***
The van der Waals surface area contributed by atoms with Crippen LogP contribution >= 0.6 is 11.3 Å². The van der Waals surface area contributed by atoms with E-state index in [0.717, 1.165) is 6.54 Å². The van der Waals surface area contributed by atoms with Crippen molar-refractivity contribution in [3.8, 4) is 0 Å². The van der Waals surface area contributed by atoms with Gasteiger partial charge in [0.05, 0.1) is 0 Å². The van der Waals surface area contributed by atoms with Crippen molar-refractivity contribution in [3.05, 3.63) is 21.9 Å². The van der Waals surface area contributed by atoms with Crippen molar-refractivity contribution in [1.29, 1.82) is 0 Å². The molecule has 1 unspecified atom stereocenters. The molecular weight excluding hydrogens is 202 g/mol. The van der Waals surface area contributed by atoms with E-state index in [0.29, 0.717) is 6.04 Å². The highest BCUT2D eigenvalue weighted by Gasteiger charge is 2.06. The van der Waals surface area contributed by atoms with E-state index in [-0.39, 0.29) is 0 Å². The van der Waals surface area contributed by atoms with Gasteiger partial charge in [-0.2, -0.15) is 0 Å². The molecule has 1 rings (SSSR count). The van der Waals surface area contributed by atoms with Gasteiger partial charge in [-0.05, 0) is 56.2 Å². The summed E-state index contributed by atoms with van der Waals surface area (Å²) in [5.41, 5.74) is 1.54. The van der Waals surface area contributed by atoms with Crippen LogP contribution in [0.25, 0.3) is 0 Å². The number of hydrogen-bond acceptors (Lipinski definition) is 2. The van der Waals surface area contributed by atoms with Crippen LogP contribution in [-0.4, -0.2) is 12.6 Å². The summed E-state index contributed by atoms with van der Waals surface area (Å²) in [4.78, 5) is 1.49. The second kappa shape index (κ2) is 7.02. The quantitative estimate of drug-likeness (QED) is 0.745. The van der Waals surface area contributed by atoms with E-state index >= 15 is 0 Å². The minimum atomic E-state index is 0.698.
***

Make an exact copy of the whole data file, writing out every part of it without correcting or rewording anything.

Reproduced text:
The van der Waals surface area contributed by atoms with Crippen LogP contribution >= 0.6 is 11.3 Å². The van der Waals surface area contributed by atoms with E-state index in [0.717, 1.165) is 6.54 Å². The van der Waals surface area contributed by atoms with Crippen molar-refractivity contribution in [3.8, 4) is 0 Å². The van der Waals surface area contributed by atoms with Gasteiger partial charge in [0.05, 0.1) is 0 Å². The van der Waals surface area contributed by atoms with Crippen molar-refractivity contribution in [3.05, 3.63) is 21.9 Å². The van der Waals surface area contributed by atoms with Crippen molar-refractivity contribution in [1.29, 1.82) is 0 Å². The molecule has 1 unspecified atom stereocenters. The molecular weight excluding hydrogens is 202 g/mol. The van der Waals surface area contributed by atoms with E-state index in [0.29, 0.717) is 6.04 Å². The highest BCUT2D eigenvalue weighted by Gasteiger charge is 2.06. The van der Waals surface area contributed by atoms with E-state index in [-0.39, 0.29) is 0 Å². The van der Waals surface area contributed by atoms with Gasteiger partial charge in [-0.2, -0.15) is 0 Å². The molecule has 1 rings (SSSR count). The van der Waals surface area contributed by atoms with Gasteiger partial charge in [-0.05, 0) is 56.2 Å². The summed E-state index contributed by atoms with van der Waals surface area (Å²) in [5.41, 5.74) is 1.54. The van der Waals surface area contributed by atoms with Crippen LogP contribution in [0.25, 0.3) is 0 Å². The number of hydrogen-bond acceptors (Lipinski definition) is 2. The van der Waals surface area contributed by atoms with Crippen LogP contribution in [-0.4, -0.2) is 12.6 Å². The summed E-state index contributed by atoms with van der Waals surface area (Å²) in [4.78, 5) is 1.49. The second kappa shape index (κ2) is 7.02. The quantitative estimate of drug-likeness (QED) is 0.745. The van der Waals surface area contributed by atoms with E-state index >= 15 is 0 Å². The minimum atomic E-state index is 0.698.